F f


    • US Pronunciation
    • US IPA
    • UK Pronunciation
    • UK IPA
    • [feest]
    • /fist/
    • /ˈfiː.stə(r)/
    • US Pronunciation
    • US IPA
    • [feest]
    • /fist/

Definitions of feaster word

  • noun feaster any rich or abundant meal: The steak dinner was a feast. 1
  • noun feaster a sumptuous entertainment or meal for many guests: a wedding feast. 1
  • noun feaster something highly agreeable: The Rembrandt exhibition was a feast for the eyes. 1
  • noun feaster a periodical celebration or time of celebration, usually of a religious nature, commemorating an event, person, etc.: Every year, in September, the townspeople have a feast in honor of their patron saint. 1
  • verb without object feaster to have or partake of a feast; eat sumptuously. 1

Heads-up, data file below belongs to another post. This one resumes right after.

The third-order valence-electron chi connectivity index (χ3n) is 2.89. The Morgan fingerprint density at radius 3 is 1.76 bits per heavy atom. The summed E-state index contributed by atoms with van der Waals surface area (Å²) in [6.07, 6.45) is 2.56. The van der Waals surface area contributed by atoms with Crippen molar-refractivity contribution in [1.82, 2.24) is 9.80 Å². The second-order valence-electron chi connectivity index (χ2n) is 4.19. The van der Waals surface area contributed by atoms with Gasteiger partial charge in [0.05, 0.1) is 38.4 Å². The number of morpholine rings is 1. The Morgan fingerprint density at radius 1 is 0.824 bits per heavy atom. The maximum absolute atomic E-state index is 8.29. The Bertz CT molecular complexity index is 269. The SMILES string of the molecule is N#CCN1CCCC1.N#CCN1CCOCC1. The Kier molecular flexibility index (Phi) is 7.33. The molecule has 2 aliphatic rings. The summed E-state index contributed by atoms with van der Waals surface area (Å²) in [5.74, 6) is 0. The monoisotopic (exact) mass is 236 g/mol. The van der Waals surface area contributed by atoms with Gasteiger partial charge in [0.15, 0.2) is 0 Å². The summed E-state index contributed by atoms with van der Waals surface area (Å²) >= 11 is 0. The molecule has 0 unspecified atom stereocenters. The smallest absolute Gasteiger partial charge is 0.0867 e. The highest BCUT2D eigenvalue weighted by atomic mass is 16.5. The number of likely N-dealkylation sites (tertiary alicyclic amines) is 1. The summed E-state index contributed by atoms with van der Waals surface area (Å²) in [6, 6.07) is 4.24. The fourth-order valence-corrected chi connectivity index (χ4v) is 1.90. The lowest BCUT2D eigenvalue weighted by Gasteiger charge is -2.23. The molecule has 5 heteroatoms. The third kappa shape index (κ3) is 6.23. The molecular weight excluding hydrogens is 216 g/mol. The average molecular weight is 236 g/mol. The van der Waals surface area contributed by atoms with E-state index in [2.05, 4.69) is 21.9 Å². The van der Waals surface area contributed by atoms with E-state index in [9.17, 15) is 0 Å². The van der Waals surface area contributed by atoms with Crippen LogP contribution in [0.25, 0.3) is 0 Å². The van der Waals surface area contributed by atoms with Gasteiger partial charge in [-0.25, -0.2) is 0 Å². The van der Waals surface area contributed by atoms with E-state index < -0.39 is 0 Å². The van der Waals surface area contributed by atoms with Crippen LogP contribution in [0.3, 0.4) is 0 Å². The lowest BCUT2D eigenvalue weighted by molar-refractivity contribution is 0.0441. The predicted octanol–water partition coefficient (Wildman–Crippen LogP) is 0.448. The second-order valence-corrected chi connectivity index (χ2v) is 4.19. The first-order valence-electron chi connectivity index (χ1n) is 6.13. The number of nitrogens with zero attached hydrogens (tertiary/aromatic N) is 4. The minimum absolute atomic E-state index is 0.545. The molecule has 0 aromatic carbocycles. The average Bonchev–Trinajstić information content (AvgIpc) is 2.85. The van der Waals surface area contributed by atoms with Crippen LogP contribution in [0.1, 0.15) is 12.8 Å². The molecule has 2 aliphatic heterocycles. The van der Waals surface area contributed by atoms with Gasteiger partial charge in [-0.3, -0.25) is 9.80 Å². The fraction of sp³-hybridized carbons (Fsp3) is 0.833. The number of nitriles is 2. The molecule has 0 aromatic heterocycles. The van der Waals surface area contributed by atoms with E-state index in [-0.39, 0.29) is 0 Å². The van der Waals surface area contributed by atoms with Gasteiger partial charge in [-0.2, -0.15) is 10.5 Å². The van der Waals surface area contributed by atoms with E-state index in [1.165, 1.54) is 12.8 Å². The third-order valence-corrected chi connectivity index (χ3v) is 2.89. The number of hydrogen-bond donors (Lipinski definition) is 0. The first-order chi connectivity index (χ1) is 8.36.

• verb without object feaster to dwell with gratification or delight, as on a picture or view. 1

Information block about the term

Origin of feaster

First appearance:

before 1150
One of the 7% oldest English words
1150-1200; Middle English feste < Old French < Latin fēsta, neuter plural (taken as feminine singular noun) of fēstus festal, festive, equivalent to fēs- (akin to fair2) + -tus adj. suffix

Historical Comparancy

Parts of speech for Feaster


feaster popularity

A common word. It’s meaning is known to most children of preschool age. About 95% of English native speakers know the meaning and use the word.
This word is included in each student's vocabulary. Most likely there is at least one movie with this word in the title.

feaster usage trend in Literature

This diagram is provided by Google Ngram Viewer

See also

Matching words

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